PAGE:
sort!(freqs, [DataFrames.order(:count, rev = true)]);
    
    return(freqs)
    
end

println("\n")

In [4]:
function metaj(df)
    
    println(DataFrames.typeof(df),"\n")
    println(DataFrames.size(df),"\n")
    println(DataFrames.describe(df,stats=[:eltype, :nmissing, :first, :last]),"\n")
    println(DataFrames.head(df),"\n")
    println(DataFrames.tail(df),"\n")
    
end

println("\n")

Load R libraries.

In [5]:
reval("options(warn=-1)")

@rlibrary ggplot2
@rlibrary ggthemes
@rlibrary RColorBrewer

println("\n")

Read the russell stock index file into a Julia DataFrame.

In [6]:
russellj = CSV.read(fname,allowmissing=:all)

metaj(russellj)

println("\n")
DataFrames.DataFrame

(728852, 4)

4×5 DataFrames.DataFrame. Omitted printing of 1 columns
│ Row │ variable │ eltype                    │ nmissing │ first      │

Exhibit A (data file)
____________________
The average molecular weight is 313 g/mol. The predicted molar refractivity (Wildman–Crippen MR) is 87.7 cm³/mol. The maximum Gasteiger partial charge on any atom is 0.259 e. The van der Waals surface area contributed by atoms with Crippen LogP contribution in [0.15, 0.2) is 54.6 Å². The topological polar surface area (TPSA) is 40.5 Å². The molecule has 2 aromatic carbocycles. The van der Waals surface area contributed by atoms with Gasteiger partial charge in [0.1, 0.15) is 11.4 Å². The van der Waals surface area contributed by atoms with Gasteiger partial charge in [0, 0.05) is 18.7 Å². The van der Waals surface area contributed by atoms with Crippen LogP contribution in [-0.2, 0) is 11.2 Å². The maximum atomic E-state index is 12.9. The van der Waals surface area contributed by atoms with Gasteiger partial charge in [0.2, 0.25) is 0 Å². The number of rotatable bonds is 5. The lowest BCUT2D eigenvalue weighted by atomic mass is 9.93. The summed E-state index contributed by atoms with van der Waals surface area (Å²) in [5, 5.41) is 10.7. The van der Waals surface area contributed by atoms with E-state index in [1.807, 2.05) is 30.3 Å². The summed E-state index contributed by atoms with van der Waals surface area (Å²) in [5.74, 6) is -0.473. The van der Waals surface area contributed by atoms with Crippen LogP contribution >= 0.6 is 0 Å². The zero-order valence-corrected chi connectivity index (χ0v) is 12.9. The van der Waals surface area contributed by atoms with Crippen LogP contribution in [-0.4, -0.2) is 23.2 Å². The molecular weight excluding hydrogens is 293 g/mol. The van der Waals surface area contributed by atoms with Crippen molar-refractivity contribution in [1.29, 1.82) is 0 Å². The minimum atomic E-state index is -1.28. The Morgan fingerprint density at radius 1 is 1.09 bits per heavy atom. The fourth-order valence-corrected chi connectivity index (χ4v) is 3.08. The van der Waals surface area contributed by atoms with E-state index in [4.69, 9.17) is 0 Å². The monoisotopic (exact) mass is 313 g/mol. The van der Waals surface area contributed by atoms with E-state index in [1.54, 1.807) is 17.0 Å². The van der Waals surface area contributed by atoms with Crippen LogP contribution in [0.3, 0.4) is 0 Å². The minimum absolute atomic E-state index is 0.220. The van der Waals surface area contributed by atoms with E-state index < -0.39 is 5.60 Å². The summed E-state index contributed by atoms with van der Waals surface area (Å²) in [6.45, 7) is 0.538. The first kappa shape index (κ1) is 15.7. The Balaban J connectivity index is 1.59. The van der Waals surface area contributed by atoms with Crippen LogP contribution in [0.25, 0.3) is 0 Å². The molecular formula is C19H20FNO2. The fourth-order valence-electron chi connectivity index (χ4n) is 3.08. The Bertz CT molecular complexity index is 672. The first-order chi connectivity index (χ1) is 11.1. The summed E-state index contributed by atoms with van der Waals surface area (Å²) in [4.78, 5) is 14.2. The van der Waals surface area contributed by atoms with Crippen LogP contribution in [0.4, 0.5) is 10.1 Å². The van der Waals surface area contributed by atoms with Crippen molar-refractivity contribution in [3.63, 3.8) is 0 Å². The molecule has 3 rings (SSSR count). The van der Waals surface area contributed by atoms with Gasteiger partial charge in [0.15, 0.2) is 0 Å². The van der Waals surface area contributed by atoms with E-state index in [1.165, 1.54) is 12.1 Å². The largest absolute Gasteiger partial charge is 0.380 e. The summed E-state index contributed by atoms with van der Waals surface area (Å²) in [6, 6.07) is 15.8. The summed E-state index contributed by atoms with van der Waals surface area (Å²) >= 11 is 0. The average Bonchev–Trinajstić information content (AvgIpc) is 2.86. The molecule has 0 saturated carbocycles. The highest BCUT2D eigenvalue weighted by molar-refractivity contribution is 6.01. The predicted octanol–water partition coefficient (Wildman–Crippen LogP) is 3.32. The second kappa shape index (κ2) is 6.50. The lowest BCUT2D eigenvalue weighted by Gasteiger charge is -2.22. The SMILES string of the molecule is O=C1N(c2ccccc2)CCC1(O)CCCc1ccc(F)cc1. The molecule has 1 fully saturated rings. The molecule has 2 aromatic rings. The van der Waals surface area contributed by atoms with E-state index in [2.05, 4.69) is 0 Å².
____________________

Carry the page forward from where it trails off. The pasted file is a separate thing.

├─────┼──────────┼───────────────────────────┼──────────┼────────────┤
│ 1   │ name     │ CategoricalString{UInt32} │ 0        │ Top200V    │
│ 2   │ pdate    │ Date                      │ 0        │ 2005-01-03 │
│ 3   │ type     │ CategoricalString{UInt32} │ 0        │ idxwodiv   │
│ 4   │ value    │ Float64                   │ 84       │ 690.669    │

6×4 DataFrames.DataFrame
│ Row │ name    │ pdate      │ type     │ value   │
├─────┼─────────┼────────────┼──────────┼─────────┤
│ 1   │ Top200V │ 2005-01-03 │ idxwodiv │ 690.669 │
│ 2   │ Top200V │ 2005-01-04 │ idxwodiv │ 683.625 │
│ 3   │ Top200V │ 2005-01-05 │ idxwodiv │ 682.217 │
│ 4   │ Top200V │ 2005-01-06 │ idxwodiv │ 685.307 │
│ 5   │ Top200V │ 2005-01-07 │ idxwodiv │ 682.723 │
│ 6   │ Top200V │ 2005-01-10 │ idxwodiv │ 684.465 │

6×4 DataFrames.DataFrame
│ Row │ name │ pdate      │ type       │ value       │
├─────┼──────┼────────────┼────────────┼─────────────┤
│ 1   │ 1000 │ 2018-09-14 │ pctchwodiv │ 0.000588594 │
│ 2   │ 1000 │ 2018-09-17 │ pctchwodiv │ -0.00626227 │
│ 3   │ 1000 │ 2018-09-18 │ pctchwodiv │ 0.00531552  │
│ 4   │ 1000 │ 2018-09-19 │ pctchwodiv │ 0.000643434 │
│ 5   │ 1000 │ 2018-09-20 │ pctchwodiv │ 0.00769342  │